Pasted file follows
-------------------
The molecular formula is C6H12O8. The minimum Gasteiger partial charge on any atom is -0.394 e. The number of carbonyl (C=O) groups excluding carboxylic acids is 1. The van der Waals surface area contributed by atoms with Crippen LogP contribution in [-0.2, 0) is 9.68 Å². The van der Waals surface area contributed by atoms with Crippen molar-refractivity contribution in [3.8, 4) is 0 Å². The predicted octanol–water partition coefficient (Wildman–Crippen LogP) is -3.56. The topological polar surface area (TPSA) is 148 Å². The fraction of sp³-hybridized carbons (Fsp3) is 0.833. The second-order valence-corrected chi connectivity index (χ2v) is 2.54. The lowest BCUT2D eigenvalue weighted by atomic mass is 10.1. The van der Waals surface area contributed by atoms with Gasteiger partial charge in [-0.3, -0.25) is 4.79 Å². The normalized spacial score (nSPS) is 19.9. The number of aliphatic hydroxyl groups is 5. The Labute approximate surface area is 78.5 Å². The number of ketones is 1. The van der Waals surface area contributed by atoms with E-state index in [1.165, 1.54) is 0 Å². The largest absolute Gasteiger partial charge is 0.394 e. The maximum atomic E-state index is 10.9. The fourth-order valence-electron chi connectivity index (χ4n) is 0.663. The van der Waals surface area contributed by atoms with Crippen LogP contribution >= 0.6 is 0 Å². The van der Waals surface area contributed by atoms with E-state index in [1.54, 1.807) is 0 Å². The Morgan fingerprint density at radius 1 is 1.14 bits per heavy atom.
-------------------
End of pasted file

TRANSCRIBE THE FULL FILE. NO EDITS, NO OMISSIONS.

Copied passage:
The molecular formula is C6H12O8. The minimum Gasteiger partial charge on any atom is -0.394 e. The number of carbonyl (C=O) groups excluding carboxylic acids is 1. The van der Waals surface area contributed by atoms with Crippen LogP contribution in [-0.2, 0) is 9.68 Å². The van der Waals surface area contributed by atoms with Crippen molar-refractivity contribution in [3.8, 4) is 0 Å². The predicted octanol–water partition coefficient (Wildman–Crippen LogP) is -3.56. The topological polar surface area (TPSA) is 148 Å². The fraction of sp³-hybridized carbons (Fsp3) is 0.833. The second-order valence-corrected chi connectivity index (χ2v) is 2.54. The lowest BCUT2D eigenvalue weighted by atomic mass is 10.1. The van der Waals surface area contributed by atoms with Gasteiger partial charge in [-0.3, -0.25) is 4.79 Å². The normalized spacial score (nSPS) is 19.9. The number of aliphatic hydroxyl groups is 5. The Labute approximate surface area is 78.5 Å². The number of ketones is 1. The van der Waals surface area contributed by atoms with E-state index in [1.165, 1.54) is 0 Å². The largest absolute Gasteiger partial charge is 0.394 e. The maximum atomic E-state index is 10.9. The fourth-order valence-electron chi connectivity index (χ4n) is 0.663. The van der Waals surface area contributed by atoms with Crippen LogP contribution >= 0.6 is 0 Å². The van der Waals surface area contributed by atoms with E-state index in [1.54, 1.807) is 0 Å². The Morgan fingerprint density at radius 1 is 1.14 bits per heavy atom.